For most taking a voyage around Greece and its islands and wishing to experience a Corinth Canal cruise, they would need to take a trip on one of the many tourist boats which pass through each day. Guests on an Emerald Cruises superyacht cruising this waterway will have the unique chance to experience the smooth sailing and soaring walls of the Corinth Canal without ever having to step out of the comfort of luxury.


The canal is a sight to behold, even when viewing from one of the bridges overhead – but cruising through the azure waters of the Corinth Canal is truly breathtaking. With towering limestone walls rising to over 50 metres high at its midpoint, you’ll truly feel the scale of the canal. At points, you’ll be able to see foot and road bridges above you, but looking straight ahead, you’ll see only the mouth of the canal and boats in front of you.
The canal is approximately 4 miles in length. With traffic only flowing in one direction – east to west or vice versa – at a time, and no overtaking allowed in the canal, you’ll be able to enjoy a leisurely cruise without having to worry about passing boats obstructing these glorious views. Those sailing through the canal might even spot one or two of the brave bungee jumpers diving from the Corinth footbridge! 


Find out more about our Emerald Cruises Adriatic Coast and Eastern Mediterranean superyacht itineraries offering a Corinth Canal cruise.

Sailing for Itea and nearby Delphi

After you complete your cruise through the Corinth Canal, your Emerald Cruises superyacht will head for the nearby port of Itea. Located in the Fokida region in mainland Greece, this waterfront town is lined with olive trees and surrounded by crystalline seas in the south and looming mountains in the north. The idyllic port of Itea is the perfect spot to take a stroll and enjoy the picturesque landscapes on offer.

Emerald Cruises guests visiting the port of Itea also have the chance to travel to the nearby ancient site of Delphi, where they will be given a guided tour. This archaeological wonder is an important and sacred site in Greek history. Once a sanctuary to the Ancient Greek god of the Sun, Apollo, the site was home to the Oracle of Delphi, the high priestesses known as Pythia. It is estimated that Pythia served as Delphi’s Oracles from around the eighth century BCE, all the way through to the fourth century AD.

Considered by Ancient Greeks to be the centre of the world, Delphi was home to the Pythian Games – second in Ancient Greece only to the Olympics. The rise of Christianity in Greece saw Delphi buried as Greeks turned away from the ancient gods of Olympus. That is until it was uncovered in the 19th century and later declared a UNESCO world heritage site in the 1980s.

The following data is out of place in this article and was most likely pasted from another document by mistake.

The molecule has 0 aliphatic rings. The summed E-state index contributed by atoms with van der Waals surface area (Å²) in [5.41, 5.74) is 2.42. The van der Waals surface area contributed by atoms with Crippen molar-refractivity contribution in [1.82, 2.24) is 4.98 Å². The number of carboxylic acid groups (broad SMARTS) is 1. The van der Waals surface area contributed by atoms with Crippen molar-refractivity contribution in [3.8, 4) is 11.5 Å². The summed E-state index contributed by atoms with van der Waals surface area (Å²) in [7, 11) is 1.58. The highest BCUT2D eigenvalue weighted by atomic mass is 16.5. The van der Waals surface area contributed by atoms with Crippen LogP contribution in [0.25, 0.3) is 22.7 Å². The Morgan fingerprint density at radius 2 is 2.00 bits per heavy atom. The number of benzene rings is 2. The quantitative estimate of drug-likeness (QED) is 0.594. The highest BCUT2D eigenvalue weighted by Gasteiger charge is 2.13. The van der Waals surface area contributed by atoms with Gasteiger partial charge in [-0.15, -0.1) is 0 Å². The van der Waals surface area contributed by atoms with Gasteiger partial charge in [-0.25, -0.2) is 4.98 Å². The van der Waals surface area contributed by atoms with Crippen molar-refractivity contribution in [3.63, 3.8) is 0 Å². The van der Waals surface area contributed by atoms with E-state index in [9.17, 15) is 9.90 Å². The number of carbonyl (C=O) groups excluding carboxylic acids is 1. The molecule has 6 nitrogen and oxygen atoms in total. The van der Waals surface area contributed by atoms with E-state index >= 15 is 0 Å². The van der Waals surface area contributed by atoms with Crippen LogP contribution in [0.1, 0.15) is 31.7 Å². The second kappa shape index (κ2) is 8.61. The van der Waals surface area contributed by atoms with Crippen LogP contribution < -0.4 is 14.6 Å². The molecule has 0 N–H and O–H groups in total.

Heading for Piraeus and mighty Athens

From Itea, your Emerald Cruises luxury yacht journey will take you to the port of Piraeus, the gateway to Greece’s iconic capital Athens. Guests visiting the Piraeus mid-cruise will be offered an Athens city tour. Those ending their cruise in Athens will have the chance to extend their stay for two nights – a fantastic opportunity to explore the city while letting us take care of hotels and transfers to the airport.


Athens’ highlight, the Acropolis, is not to be missed when traversing the city. Towering above the capital from its hilltop location, this ancient citadel is truly a sight to behold. Throughout the centuries, the modern-day Greek capital has been built around the Acropolis and its Parthenon, the temple which dominates it. It is believed that many of the buildings on the Acropolis (which remain today as ruins) were constructed under the orders of ancient Greek politician Pericles in the fifth century BCE. The Parthenon was once dedicated to the Greek goddess Athena who the city takes its name from – and is considered to be Athens’ patroness.


Visitors to Athens should also make sure not to miss the nearby Acropolis Museum, which houses archaeological findings from the ancient site, and there are plenty of other historic sights to see around the city. Those looking to take a more relaxed stroll through the streets of Athens will be spoiled for choice when it comes to cafes, restaurants and local shopping.


Find out more about extending your stay in this Aegean wonder.


Begin your Greek odyssey today

With a number of our Adriatic and Mediterranean yacht itineraries cruising the Aegean coast, an Emerald Cruises voyage offers a wealth of choice for every keen traveller.
Ready to start planning your cruise? Download your FREE luxury yacht cruises brochure today to learn about the Emerald Cruises experience that awaits you.